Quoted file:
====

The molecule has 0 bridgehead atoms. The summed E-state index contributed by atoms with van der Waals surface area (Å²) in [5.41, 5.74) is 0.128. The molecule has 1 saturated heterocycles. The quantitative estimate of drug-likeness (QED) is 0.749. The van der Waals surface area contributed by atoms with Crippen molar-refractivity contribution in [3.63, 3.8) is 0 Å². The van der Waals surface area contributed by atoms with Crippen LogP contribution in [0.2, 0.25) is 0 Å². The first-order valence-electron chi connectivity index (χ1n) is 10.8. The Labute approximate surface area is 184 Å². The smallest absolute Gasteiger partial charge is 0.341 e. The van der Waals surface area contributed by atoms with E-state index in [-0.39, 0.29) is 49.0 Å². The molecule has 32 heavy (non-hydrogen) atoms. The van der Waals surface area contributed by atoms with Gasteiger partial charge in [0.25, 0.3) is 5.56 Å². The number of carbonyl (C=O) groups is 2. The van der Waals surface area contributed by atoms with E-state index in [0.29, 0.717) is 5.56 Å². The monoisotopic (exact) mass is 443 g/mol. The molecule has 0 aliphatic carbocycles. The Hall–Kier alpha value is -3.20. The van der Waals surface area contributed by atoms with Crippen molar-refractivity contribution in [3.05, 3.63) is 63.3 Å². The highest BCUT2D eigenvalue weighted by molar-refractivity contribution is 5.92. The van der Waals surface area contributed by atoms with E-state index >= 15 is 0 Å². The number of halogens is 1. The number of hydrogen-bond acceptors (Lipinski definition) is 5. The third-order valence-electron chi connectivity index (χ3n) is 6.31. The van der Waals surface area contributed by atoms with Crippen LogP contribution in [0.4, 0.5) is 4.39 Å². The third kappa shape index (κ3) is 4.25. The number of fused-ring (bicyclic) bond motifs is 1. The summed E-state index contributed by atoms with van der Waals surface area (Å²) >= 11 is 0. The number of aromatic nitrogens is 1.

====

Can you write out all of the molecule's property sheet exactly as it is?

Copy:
The molecule has 0 bridgehead atoms. The summed E-state index contributed by atoms with van der Waals surface area (Å²) in [5.41, 5.74) is 0.128. The molecule has 1 saturated heterocycles. The quantitative estimate of drug-likeness (QED) is 0.749. The van der Waals surface area contributed by atoms with Crippen molar-refractivity contribution in [3.63, 3.8) is 0 Å². The van der Waals surface area contributed by atoms with Crippen LogP contribution in [0.2, 0.25) is 0 Å². The first-order valence-electron chi connectivity index (χ1n) is 10.8. The Labute approximate surface area is 184 Å². The smallest absolute Gasteiger partial charge is 0.341 e. The van der Waals surface area contributed by atoms with E-state index in [-0.39, 0.29) is 49.0 Å². The molecule has 32 heavy (non-hydrogen) atoms. The van der Waals surface area contributed by atoms with Gasteiger partial charge in [0.25, 0.3) is 5.56 Å². The number of carbonyl (C=O) groups is 2. The van der Waals surface area contributed by atoms with E-state index in [0.29, 0.717) is 5.56 Å². The monoisotopic (exact) mass is 443 g/mol. The molecule has 0 aliphatic carbocycles. The Hall–Kier alpha value is -3.20. The van der Waals surface area contributed by atoms with Crippen molar-refractivity contribution in [3.05, 3.63) is 63.3 Å². The highest BCUT2D eigenvalue weighted by molar-refractivity contribution is 5.92. The van der Waals surface area contributed by atoms with E-state index >= 15 is 0 Å². The number of halogens is 1. The number of hydrogen-bond acceptors (Lipinski definition) is 5. The third-order valence-electron chi connectivity index (χ3n) is 6.31. The van der Waals surface area contributed by atoms with Crippen LogP contribution in [0.4, 0.5) is 4.39 Å². The third kappa shape index (κ3) is 4.25. The number of fused-ring (bicyclic) bond motifs is 1. The summed E-state index contributed by atoms with van der Waals surface area (Å²) >= 11 is 0. The number of aromatic nitrogens is 1.